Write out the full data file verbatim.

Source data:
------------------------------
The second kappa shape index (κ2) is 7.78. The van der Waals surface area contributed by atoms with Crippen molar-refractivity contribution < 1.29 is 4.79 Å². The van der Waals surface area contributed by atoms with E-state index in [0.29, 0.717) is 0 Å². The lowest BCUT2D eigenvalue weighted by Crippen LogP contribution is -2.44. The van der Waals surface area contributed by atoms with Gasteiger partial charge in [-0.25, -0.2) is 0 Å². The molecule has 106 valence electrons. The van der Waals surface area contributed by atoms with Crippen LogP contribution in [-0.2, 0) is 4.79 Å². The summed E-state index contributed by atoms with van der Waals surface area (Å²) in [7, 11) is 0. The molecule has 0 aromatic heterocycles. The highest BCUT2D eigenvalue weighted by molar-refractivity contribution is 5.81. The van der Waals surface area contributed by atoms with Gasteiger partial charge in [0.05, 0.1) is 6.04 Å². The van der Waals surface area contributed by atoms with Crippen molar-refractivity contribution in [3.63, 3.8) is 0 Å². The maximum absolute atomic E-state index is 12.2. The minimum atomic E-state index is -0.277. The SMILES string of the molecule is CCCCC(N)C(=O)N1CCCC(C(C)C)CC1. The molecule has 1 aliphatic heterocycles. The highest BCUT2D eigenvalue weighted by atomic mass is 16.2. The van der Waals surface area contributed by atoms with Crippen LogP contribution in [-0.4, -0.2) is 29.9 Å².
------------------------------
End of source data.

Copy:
The second kappa shape index (κ2) is 7.78. The van der Waals surface area contributed by atoms with Crippen molar-refractivity contribution < 1.29 is 4.79 Å². The van der Waals surface area contributed by atoms with E-state index in [0.29, 0.717) is 0 Å². The lowest BCUT2D eigenvalue weighted by Crippen LogP contribution is -2.44. The van der Waals surface area contributed by atoms with Gasteiger partial charge in [-0.25, -0.2) is 0 Å². The molecule has 106 valence electrons. The van der Waals surface area contributed by atoms with Crippen LogP contribution in [-0.2, 0) is 4.79 Å². The summed E-state index contributed by atoms with van der Waals surface area (Å²) in [7, 11) is 0. The molecule has 0 aromatic heterocycles. The highest BCUT2D eigenvalue weighted by molar-refractivity contribution is 5.81. The van der Waals surface area contributed by atoms with Gasteiger partial charge in [0.05, 0.1) is 6.04 Å². The van der Waals surface area contributed by atoms with Crippen molar-refractivity contribution in [3.63, 3.8) is 0 Å². The maximum absolute atomic E-state index is 12.2. The minimum atomic E-state index is -0.277. The SMILES string of the molecule is CCCCC(N)C(=O)N1CCCC(C(C)C)CC1. The molecule has 1 aliphatic heterocycles. The highest BCUT2D eigenvalue weighted by atomic mass is 16.2. The van der Waals surface area contributed by atoms with Crippen LogP contribution in [-0.4, -0.2) is 29.9 Å².